Also all just my opinion having thought about for like 5 minutes max so take it all with a massive grain of salt, and I’m not sure I stand by any of it

[23/02 14:15] Sai Rapoports

I agree with many things you are mentioning.. def that it is an area of research practices that are chimeric in some nature.. and do not fit

I also am trying to find out myself what makes an art piece effective- and sensuality or playfulness are currently suggestions I’m trying to look into further.. In my final project the major question is essentially what is the punctum (you prob know it, Barthes) of computational and digital art.

And yes, the stories which art chooses to tell and the way it does it is def key here. totally agree on that.. But that is why to me some of the projects Mattia brought (and also some others of Forensic Architecture) can be somewhat flat. This is of course my personal reaction to it, but I feel like I usually come very open as a spectator. I’m observing what I am feeling/seeing, what experience I am having, what meanings can I draw from it. Its more of the position rather then the passive “give it to me”. I am in a way actively looking at whats happening to me. And when I feel I am left with no more space to engage, no room for me to play around, to question, to let my head take things apart and rebuild them and take them apart again and so on- then I get the alert of “hey is this art?”

phrasing it differently, when its all sewed to perfection and given ready on a platter, layered and interesting as it can be, I tend to disengage OR shift my way of seeing it to a different mode of gaze. It usually occurs to me that I consume it more then I am producing.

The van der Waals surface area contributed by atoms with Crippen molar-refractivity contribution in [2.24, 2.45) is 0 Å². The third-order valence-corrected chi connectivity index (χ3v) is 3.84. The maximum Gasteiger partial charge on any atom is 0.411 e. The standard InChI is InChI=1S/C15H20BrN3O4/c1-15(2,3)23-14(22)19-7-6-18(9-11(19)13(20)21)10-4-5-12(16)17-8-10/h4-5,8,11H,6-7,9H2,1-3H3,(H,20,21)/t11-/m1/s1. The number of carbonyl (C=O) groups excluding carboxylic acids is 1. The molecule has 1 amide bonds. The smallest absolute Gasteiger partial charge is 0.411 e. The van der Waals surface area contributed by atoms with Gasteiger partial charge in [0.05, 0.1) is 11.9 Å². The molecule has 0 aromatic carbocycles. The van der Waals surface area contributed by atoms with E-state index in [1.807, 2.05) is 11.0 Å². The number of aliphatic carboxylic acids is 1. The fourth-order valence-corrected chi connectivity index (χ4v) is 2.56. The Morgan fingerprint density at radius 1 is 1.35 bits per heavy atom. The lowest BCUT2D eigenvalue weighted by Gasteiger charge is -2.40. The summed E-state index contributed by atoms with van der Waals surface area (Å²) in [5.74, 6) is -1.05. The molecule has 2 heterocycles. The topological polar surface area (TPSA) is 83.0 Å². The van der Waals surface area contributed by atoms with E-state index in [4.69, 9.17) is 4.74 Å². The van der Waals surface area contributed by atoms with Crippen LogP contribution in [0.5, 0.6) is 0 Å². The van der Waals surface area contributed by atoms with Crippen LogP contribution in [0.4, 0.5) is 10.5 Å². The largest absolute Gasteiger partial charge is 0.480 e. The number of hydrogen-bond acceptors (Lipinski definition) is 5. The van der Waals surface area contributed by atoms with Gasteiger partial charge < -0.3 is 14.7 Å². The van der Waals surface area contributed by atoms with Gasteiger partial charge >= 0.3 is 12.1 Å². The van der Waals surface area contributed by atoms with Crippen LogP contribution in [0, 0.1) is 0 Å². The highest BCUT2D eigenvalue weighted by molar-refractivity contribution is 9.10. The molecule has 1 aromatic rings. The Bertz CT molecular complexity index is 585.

[23/02 22:37] George Kuhn

I really don’t know any barthes so I’d be interested to learn more

I think that the idea of effectiveness is largely going to be contingent on what you want the art piece to do, so it seems like it will be a moving target

Which definitely isnt a bad thing for a project

On the point about how sewn up a piece is I think that’s very dependent on the person. For me personally I’m a big fan of the forensic architecture work because I feel that its very full of narrative and information while only showing a fraction of the information that surrounds us. The entire process feels like weaving to me (a collaborative storytelling practice requiring time investment and following the paths built into the materials). However i think that your point is interesting and reminds me a lot of approaches to psychoanalysis. The idea being that analysis should hit the ‘real’ and by doing this produce more questions in the patient than it answers. Answering questions directly is rarely productive within psychoanalytic practice, instead the goal is often to feed statements to the patient that catch in their head and around which they spin for a while. These sticking ideas serve as catalysts rather than ingredients or products of a deeper analysis performed by the patient themself.

I think there are striking similarities w a lot of contemporary art and I’m curious what could be carried across from the successes and failures so far (in both directions)